TL;DR: To say Twitter is going through an upheaval following Elon Musk's takeover would be an understatement. With so much news coming from the platform every day, here's a summary of what's happened recently, from talk of the company going bankrupt and FTC warnings to the chaotic verification system and Musk's plan to turn Twitter into WeChat.

A lot has happened at Twitter since Musk arrived, including the billionaire laying off half of its employees and suspending accounts for impersonating others (often Musk himself).

Talking to employees for the first time, Musk warned that "bankruptcy isn't out of the question," according to several reports.

Musk has other problems to deal with: three of Twitter's top security officials---chief information security officer Lea Kissner, chief privacy officer Damien Kieran and chief compliance officer Marianne Fogarty---along with Twitter's head of client solutions, Robin Wheeler, and Yoel Roth, the head of safety and integrity, all left the company on the same day Musk warned of the bankruptcy. Roth had been there to assure users and advertisers that all was well at Twitter, so his departure will come as a blow.

The loss of top security personnel prompted a warning from the Federal Trade Commission (FTC). The agency said it was "tracking the developments at Twitter with deep concern" and would take action to ensure the company was complying with a 2011 settlement, part of which requires Twitter to maintain a comprehensive security plan.

Musk had a warning for the remaining Twitter personnel, highlighting the importance of the new $8 pm Twitter Blue service that launched on Wednesday. "Without significant subscription revenue, there is a good chance Twitter will not survive the upcoming economic downturn," he wrote in an email to staff. "We need roughly half of our revenue to be subscription."

Speaking of Twitter Blue, the service now gives subscribers verified status. To address the problem of users pretending to be someone they're not, public entities received gray check marks beneath the blue ones. These 'official labels' were rolled back before the end of the first day. Following more impersonations---an action that results in permabans---from verified users, the gray checks were brought back.

Musk has also said there are too many corrupt legacy blue "verification" checkmarks on the platform---as in, those from unpaid pre-Musk accounts---so they are being removed.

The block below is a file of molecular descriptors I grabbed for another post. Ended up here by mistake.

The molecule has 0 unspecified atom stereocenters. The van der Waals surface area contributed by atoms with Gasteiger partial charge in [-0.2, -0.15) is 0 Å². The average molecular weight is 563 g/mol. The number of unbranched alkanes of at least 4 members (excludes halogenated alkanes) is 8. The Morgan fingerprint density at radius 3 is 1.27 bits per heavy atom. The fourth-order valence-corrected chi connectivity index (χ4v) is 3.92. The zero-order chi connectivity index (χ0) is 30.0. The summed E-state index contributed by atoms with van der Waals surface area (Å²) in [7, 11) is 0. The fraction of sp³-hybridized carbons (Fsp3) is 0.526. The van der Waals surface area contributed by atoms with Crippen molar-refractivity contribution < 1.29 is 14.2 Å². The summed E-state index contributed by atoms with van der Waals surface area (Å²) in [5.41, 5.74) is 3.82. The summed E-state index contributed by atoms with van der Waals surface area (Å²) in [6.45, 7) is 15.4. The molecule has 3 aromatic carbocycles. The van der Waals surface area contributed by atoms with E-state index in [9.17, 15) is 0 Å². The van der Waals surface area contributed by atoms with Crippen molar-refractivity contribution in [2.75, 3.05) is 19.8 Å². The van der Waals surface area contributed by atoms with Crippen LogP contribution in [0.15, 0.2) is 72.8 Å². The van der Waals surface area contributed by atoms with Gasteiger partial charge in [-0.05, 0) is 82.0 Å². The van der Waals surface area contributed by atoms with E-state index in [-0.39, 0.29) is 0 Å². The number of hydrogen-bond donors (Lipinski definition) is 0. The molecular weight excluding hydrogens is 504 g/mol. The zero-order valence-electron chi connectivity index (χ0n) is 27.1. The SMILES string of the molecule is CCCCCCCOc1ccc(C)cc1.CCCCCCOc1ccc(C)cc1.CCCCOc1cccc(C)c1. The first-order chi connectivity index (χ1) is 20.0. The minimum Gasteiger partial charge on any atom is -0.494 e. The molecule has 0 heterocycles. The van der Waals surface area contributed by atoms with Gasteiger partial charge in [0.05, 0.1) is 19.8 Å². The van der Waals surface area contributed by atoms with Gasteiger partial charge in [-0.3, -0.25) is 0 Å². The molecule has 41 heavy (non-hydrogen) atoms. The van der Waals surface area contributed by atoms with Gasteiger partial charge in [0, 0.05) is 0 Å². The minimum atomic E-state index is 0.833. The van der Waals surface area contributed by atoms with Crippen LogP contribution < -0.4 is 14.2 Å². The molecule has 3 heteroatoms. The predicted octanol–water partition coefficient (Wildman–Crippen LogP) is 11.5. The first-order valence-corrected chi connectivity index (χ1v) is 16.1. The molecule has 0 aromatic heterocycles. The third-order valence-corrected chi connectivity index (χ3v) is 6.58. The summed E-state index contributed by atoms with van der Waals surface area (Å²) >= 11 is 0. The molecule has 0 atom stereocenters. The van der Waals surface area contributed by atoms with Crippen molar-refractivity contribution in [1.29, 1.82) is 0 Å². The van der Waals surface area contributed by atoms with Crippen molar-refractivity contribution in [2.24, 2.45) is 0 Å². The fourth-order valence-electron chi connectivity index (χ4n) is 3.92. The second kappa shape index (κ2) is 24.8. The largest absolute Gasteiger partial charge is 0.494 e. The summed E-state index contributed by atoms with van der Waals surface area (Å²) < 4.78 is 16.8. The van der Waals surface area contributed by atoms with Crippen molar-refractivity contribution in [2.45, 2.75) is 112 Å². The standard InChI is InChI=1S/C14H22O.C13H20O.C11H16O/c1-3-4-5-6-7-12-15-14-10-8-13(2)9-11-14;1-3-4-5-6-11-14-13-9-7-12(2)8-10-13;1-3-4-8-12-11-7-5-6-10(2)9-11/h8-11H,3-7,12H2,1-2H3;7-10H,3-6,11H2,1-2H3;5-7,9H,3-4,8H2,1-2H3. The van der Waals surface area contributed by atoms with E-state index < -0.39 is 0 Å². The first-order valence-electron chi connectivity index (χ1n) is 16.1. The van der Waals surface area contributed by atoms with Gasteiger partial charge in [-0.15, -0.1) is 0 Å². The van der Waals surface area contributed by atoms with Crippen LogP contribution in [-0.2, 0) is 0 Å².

Elsewhere, the Twitter boss talked about his plans to turn the company into what sounds like a bank of sorts, complete with debit cards, checks, and loans. Musk says that Twitter users will receive a balance that can be sent anywhere in the system, which could be a way of tipping people or paying for paywalled content. He added that the site will set up a "high-yield money market account so that having a Twitter balance is the highest-yield thing that you can do," and that instead of a traditional banking system, users can have "one balance on Twitter that can simply go positive or a negative."

Users will also get a debit card tied to their balance to use in places that don't accept Twitter payments, and Musk hinted that he might offer bank-style loans, too.

Musk has talked about turning Twitter into "the everything app," suggesting something like China's WeChat social media app that can be used to order food, book rides, make payments, and more. Implementing banking features is an ambitious plan that will bring plenty of regulatory scrutinies, but Musk sounds determined to make it a reality; Twitter registered with the US Treasury as a payments processor today.

In the final bit of Twitter news, Musk has confirmed that employees are expected to work in the office for at least 40 hours a week, a replica of the mandate he implemented at Tesla earlier this year. It reversed the company's stance from 2020 when it said employees could work from home "forever" if they wished.

The world's richest person has a lot on his plate right now, but he might have even more to deal with following Joe Biden's announcement that Musk's relationships with other countries should be looked at.